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Gearing up for policy challenges in 2022

Three SIEPR senior fellows on three important policy issues this year.

Here’s a snapshot of what three senior fellows at the Stanford Institute for Economic Policy Research (SIEPR) say they expect to see this year on the key trends and policy challenges in economic arenas where they are tapped for their expertise — remote work, digital currency, and unemployment insurance.

No turning back: WFH  

Nicholas Bloom, William D. Eberle Professor of Economics, School of Humanities and Sciences:

I hear two big themes for 2022 from talking to hundreds of managers and employees.

First, coordination will be key as it has become painfully clear that people want to be in the office on the same days as their colleagues. Increasingly, I hear comments like “I’m coming into the office to spend the day on zoom calls.” Or, “Half the desks are empty, and the other half have people on videocalls shouting into laptops.” Firms need to coordinate if they want in-person meetings, energy and connectivity. Expect the new norm to be the 3-2 plan — work from home on Monday and Friday, and in the office Tuesday to Thursday. 

Second, an office revolution is afoot. But contrary to what to one might think, office space is not shrinking. While about 30 percent less office days will happen post-pandemic because of greater working from home, firms are only cutting space by 5 percent on average. That’s because employees still don’t want indoor density on the days they show up. Instead, office space is changing. Mad Men-style executive offices are out. Meeting rooms, sound-proofed videocall cubicles, and lounge style open-plan seating are in. And these offices are staying in city centers. If you want your employees in the same place, hanging out and being social, keep it in the center of town. 

Catching up on crypto

Darrell Duffie, The Adams Distinguished Professor of Management and Professor of Finance, Graduate School of Business:

The United States is late in developing policies, regulation, and infrastructure for shaping competition and innovation in the provision of digital currencies and other fintech payment systems. National priorities are not yet well articulated. Regulatory authority is fragmented and unclear. For example, there has been a revealing debate over whether risky cryptocurrencies like Bitcoin are commodities, securities, or money, and who should regulate them for their various functional properties. U.S. policymakers are getting closer to taking a stand on the regulation of stablecoins, but there is a likely need for legislation.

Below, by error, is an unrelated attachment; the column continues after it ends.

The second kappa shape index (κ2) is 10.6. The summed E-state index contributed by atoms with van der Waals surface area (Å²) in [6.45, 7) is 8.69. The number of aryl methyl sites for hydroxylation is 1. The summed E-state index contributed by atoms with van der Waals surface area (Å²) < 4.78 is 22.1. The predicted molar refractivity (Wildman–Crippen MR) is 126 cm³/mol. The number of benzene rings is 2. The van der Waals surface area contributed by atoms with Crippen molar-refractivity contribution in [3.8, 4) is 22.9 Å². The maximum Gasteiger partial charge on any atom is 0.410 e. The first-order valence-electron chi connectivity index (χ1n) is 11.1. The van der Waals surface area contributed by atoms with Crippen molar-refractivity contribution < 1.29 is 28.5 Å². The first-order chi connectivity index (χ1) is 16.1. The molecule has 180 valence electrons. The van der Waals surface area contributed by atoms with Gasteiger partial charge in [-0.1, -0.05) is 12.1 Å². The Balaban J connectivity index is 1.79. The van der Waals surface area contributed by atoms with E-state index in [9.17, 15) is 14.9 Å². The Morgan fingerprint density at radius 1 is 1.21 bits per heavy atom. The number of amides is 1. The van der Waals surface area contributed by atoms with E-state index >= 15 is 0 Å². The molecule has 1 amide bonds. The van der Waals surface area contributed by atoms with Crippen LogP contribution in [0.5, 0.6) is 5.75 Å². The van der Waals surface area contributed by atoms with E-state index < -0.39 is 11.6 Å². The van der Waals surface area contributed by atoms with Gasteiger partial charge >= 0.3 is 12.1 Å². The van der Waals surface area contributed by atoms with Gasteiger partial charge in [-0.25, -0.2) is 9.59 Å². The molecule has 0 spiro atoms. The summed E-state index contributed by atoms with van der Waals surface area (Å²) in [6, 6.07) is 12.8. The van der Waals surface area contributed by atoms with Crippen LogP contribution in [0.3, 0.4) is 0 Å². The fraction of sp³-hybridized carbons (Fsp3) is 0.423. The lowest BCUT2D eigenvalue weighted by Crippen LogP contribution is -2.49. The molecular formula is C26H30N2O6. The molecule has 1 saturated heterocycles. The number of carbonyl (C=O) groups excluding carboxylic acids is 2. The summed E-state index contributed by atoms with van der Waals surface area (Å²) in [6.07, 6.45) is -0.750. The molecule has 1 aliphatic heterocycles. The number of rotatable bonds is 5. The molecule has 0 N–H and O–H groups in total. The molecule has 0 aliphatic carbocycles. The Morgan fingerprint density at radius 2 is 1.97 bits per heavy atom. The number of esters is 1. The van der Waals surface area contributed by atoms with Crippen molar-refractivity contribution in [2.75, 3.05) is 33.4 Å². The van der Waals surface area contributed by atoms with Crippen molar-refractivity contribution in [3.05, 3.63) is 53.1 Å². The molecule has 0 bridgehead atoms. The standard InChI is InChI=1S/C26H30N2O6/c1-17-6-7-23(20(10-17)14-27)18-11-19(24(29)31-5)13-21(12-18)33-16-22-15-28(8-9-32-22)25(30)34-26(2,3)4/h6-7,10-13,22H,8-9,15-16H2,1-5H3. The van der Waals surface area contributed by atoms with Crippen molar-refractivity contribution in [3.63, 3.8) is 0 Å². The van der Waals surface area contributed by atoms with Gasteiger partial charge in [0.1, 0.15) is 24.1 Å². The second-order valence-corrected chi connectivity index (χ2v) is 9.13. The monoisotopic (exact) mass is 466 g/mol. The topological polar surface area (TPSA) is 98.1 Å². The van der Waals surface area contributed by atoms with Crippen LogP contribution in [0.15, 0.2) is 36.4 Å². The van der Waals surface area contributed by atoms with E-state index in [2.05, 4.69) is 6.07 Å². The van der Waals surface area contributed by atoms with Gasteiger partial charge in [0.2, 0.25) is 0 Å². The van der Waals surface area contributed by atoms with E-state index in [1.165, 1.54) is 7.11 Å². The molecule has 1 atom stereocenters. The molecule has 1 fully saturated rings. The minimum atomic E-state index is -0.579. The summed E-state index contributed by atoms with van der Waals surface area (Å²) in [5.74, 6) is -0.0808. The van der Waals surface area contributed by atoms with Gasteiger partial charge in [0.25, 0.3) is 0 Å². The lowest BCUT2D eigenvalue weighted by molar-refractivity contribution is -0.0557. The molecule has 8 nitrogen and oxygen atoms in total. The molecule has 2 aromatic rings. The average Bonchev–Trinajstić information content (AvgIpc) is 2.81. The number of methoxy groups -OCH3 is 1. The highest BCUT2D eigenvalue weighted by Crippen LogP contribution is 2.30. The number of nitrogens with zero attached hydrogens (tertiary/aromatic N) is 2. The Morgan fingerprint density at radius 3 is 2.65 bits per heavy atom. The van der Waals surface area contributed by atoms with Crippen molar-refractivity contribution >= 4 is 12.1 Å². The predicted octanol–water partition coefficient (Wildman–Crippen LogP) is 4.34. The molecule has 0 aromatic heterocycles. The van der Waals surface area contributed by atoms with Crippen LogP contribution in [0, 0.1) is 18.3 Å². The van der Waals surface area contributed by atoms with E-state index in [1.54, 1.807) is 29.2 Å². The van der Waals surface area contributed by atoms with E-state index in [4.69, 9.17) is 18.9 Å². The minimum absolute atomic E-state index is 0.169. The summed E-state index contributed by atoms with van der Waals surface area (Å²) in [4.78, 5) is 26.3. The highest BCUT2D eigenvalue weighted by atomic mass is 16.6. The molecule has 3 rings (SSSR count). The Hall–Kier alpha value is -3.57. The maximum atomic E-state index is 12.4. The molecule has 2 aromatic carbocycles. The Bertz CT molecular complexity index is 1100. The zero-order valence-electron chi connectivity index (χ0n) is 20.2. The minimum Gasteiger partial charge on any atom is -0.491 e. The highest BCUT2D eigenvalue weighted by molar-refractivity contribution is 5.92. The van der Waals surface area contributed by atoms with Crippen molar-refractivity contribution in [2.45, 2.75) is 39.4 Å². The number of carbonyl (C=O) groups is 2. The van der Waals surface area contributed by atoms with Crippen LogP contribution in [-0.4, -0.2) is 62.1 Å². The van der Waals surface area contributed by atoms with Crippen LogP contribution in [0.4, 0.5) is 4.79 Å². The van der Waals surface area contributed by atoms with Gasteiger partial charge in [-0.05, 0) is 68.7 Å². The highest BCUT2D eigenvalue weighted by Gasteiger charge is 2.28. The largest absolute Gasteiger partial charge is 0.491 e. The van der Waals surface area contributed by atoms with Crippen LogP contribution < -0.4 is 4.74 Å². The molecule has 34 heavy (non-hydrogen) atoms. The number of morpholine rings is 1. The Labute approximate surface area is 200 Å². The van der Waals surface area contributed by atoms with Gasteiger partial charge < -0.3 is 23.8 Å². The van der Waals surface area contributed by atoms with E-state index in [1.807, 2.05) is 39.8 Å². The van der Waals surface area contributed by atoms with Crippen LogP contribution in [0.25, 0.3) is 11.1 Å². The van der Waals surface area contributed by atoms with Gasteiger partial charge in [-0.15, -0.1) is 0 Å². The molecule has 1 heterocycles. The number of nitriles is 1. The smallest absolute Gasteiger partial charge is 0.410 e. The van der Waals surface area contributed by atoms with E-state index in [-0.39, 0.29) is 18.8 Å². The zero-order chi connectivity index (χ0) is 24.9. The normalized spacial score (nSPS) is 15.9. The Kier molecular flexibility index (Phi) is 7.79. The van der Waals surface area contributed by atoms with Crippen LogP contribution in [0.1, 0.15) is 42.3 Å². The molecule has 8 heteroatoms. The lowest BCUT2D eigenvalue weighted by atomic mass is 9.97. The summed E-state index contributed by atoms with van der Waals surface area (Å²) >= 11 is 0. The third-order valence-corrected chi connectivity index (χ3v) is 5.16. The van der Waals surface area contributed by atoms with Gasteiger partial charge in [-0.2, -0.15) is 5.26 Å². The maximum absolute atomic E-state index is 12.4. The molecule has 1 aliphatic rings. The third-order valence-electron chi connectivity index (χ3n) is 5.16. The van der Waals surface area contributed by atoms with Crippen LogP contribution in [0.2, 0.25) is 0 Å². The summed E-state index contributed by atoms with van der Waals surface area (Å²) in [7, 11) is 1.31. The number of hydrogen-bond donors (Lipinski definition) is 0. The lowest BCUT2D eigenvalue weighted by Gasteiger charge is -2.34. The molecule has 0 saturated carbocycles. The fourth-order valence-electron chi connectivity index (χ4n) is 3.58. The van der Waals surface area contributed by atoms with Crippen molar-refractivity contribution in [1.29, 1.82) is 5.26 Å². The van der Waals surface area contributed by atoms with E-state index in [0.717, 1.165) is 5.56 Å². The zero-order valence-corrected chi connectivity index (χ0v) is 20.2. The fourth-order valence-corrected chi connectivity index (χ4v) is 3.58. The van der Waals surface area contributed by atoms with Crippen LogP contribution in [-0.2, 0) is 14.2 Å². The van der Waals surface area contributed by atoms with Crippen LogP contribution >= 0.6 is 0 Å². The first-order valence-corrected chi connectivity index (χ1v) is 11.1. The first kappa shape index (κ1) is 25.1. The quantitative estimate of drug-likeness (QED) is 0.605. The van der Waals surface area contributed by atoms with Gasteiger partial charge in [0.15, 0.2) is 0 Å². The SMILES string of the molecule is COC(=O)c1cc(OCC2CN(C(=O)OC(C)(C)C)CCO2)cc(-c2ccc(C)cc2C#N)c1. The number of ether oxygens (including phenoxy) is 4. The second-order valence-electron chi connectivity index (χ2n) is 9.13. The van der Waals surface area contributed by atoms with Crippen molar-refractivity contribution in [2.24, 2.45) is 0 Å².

China, on the other hand, is a world leader in mobile payments and technology for central bank digital currencies (CBDCs). Although it is not yet clear whether deploying a CBDC is the most effective way to upgrade U.S. payment systems, the U.S. has not yet begun a significant program to develop CBDC technology —  a necessary first step that could easily take a decade to complete. China’s new digital currency, known as e-CNY, gives China a first-mover advantage in setting international standards for cross-border payments. This, in turn, could erode some traditional U.S. geostrategic advantages, including the ability to effectively apply sanctions. Naturally, alarm bells are ringing in some quarters of Washington.

Under the radar: Unemployment insurance

Mark Duggan, Trione Director of SIEPR and The Wayne and Jodi Cooperman Professor of Economics, School of Humanities and Sciences:

With a change in one very important number that influences unemployment insurance payroll taxes for millions of employers and their workers, the Biden administration and Congress could help improve labor market prospects for the most vulnerable workers in our economy while making economic policy more efficient.

How? In new forthcoming research, my co-authors and I look at how the financing behind state unemployment insurance (UI) programs through employer payroll taxes affects employment. Specifically, we find that low UI tax bases lead to significantly worse employment outcomes for part-time and low-wage workers. The federal government could help with this by raising its minimum annual taxable wage base for state UI programs — a figure that was set at $7,000 in 1983 and hasn’t changed in 39 years, even though average wages in the U.S. have almost quadrupled since, and the share of earnings covered by UI taxes nationally has plunged from 60 percent to 25 percent. 

Some states have made adjustments while others have left it at or near the federal minimum. It’s not a red or blue state phenomenon either: California, Texas, Florida, and New York have low taxable wage bases while Idaho, Minnesota, North Dakota, and Washington have high tax bases.

It’s rare that one gets a chance to improve both equity and efficiency with one policy change, but raising the federal minimum UI tax base would do it!